Jerusalem means city of Salem; Assyrian, Ursalimmê. But in Hebrew the name has been so modified as to suggest “vision of peace.” In Greek the name became Hierosolyma, “Sacred Solyma.”
Inhabitants of the land.—A standing name of the native Canaanites, and equivalent to indigenæ, or Ἀυτόχθονες.
(4-9) THE CAPTURE OF ZION BY JOAB’S VALOUR, AND DAVID’S SETTLEMENT THERE.
The accession of the new king is followed by a warlike enterprise, according to the precedent of Saul (1 Samuel 11:0). This agrees with the reason assigned for the election of a king (1 Samuel 8:20), as well as with what we know of Assyrian custom, and is a mark of historic truth.
(5) Thou shalt not come hither.—A jeer. (Comp. 2 Samuel 5:6.) “And one spake unto David, saying, Thou shalt not come in hither. The blind and the lame will have kept thee out!” The Jebusites trusted in the strength of their fortress. Even the weakest defence would be sufficient to repel David’s assault.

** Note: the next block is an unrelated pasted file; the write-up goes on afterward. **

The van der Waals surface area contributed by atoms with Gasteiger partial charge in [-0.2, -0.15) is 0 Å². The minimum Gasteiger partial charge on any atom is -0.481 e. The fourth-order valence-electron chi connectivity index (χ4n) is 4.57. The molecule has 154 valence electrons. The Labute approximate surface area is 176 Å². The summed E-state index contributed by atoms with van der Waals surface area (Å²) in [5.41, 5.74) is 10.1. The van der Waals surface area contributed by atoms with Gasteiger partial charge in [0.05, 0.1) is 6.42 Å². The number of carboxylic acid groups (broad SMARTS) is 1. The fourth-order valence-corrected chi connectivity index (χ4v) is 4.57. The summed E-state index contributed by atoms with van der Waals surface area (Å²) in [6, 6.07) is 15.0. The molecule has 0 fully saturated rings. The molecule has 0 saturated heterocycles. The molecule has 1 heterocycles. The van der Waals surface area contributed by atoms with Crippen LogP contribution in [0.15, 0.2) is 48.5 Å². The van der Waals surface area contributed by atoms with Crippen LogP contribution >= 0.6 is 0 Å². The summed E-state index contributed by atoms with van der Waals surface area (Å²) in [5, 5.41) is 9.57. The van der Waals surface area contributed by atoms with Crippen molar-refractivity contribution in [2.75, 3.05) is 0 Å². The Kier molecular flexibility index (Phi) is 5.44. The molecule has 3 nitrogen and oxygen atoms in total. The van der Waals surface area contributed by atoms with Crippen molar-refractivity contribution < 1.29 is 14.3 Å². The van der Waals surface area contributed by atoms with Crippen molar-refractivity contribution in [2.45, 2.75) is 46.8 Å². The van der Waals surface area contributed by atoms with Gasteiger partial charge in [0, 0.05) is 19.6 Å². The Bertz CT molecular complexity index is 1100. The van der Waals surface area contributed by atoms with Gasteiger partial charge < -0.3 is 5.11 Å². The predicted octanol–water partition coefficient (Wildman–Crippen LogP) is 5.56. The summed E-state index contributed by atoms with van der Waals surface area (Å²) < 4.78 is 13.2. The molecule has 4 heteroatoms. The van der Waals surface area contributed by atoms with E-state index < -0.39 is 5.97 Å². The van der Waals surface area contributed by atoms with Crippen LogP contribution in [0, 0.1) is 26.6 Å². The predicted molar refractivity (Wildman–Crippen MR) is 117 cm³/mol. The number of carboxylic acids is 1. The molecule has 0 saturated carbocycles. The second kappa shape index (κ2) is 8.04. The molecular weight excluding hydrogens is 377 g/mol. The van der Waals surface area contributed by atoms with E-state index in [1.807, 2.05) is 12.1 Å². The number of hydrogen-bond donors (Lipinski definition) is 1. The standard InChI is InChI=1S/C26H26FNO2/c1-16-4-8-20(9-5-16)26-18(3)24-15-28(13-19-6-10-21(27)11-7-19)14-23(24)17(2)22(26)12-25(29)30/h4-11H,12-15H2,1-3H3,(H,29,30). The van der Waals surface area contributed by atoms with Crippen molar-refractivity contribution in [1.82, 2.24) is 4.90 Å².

(6) Whosoever smiteth the Jebusites first.—The account diverges more and more from the parallel passage. 2 Samuel 5:8, reads, “And David said in that day, Whosoever smiteth the Jebusite, let him hurl down the waterfall (Psalms 42:7), both the lame and the blind, the hated of David’s soul! Therefore they say, Blind and lame must not enter the house” (i.e., the Temple). Such is the simplest rendering of an obscure, but evidently original record. The chronicler appears to have followed another and clearer account, which made Joab play at the storm of Jebus the part of Othniel at that of Kirjath-sepher (Judges 1:12-13).
Chief and captain.—Literally, shall become a head and a captain.